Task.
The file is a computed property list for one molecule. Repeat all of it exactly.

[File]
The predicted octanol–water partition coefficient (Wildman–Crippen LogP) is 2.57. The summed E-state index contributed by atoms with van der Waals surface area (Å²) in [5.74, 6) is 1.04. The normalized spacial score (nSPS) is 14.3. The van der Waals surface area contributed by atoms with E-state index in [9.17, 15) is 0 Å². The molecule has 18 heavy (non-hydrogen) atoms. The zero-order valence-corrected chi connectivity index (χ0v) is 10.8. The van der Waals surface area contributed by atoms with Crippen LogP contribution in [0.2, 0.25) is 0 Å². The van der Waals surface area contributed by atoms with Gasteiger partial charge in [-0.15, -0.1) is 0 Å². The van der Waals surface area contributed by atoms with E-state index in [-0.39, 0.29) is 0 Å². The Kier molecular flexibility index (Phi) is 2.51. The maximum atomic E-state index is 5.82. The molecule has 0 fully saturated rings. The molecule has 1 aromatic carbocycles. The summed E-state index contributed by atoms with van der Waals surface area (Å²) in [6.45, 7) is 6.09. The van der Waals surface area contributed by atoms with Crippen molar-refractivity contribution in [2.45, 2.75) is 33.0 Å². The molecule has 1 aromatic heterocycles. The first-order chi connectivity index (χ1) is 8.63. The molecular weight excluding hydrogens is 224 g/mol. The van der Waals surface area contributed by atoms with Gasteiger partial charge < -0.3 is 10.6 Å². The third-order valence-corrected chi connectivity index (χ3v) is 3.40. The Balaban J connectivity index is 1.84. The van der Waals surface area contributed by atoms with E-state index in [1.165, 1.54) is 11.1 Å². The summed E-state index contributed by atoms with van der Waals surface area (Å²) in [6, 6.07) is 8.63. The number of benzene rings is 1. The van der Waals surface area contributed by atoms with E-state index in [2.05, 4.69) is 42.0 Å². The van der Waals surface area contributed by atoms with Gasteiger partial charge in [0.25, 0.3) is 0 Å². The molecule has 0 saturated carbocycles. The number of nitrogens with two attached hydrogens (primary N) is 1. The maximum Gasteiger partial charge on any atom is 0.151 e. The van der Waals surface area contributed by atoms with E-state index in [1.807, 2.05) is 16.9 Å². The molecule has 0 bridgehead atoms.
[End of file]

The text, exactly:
The predicted octanol–water partition coefficient (Wildman–Crippen LogP) is 2.57. The summed E-state index contributed by atoms with van der Waals surface area (Å²) in [5.74, 6) is 1.04. The normalized spacial score (nSPS) is 14.3. The van der Waals surface area contributed by atoms with E-state index in [9.17, 15) is 0 Å². The molecule has 18 heavy (non-hydrogen) atoms. The zero-order valence-corrected chi connectivity index (χ0v) is 10.8. The van der Waals surface area contributed by atoms with Crippen LogP contribution in [0.2, 0.25) is 0 Å². The van der Waals surface area contributed by atoms with Gasteiger partial charge in [-0.15, -0.1) is 0 Å². The van der Waals surface area contributed by atoms with E-state index in [-0.39, 0.29) is 0 Å². The Kier molecular flexibility index (Phi) is 2.51. The maximum atomic E-state index is 5.82. The molecule has 0 fully saturated rings. The molecule has 1 aromatic carbocycles. The summed E-state index contributed by atoms with van der Waals surface area (Å²) in [6.45, 7) is 6.09. The van der Waals surface area contributed by atoms with Crippen molar-refractivity contribution in [2.45, 2.75) is 33.0 Å². The molecule has 1 aromatic heterocycles. The first-order chi connectivity index (χ1) is 8.63. The molecular weight excluding hydrogens is 224 g/mol. The van der Waals surface area contributed by atoms with Gasteiger partial charge < -0.3 is 10.6 Å². The third-order valence-corrected chi connectivity index (χ3v) is 3.40. The Balaban J connectivity index is 1.84. The van der Waals surface area contributed by atoms with E-state index in [1.165, 1.54) is 11.1 Å². The summed E-state index contributed by atoms with van der Waals surface area (Å²) in [6, 6.07) is 8.63. The number of benzene rings is 1. The van der Waals surface area contributed by atoms with E-state index in [2.05, 4.69) is 42.0 Å². The van der Waals surface area contributed by atoms with Gasteiger partial charge in [0.25, 0.3) is 0 Å². The molecule has 0 saturated carbocycles. The number of nitrogens with two attached hydrogens (primary N) is 1. The maximum Gasteiger partial charge on any atom is 0.151 e. The van der Waals surface area contributed by atoms with E-state index in [1.807, 2.05) is 16.9 Å². The molecule has 0 bridgehead atoms.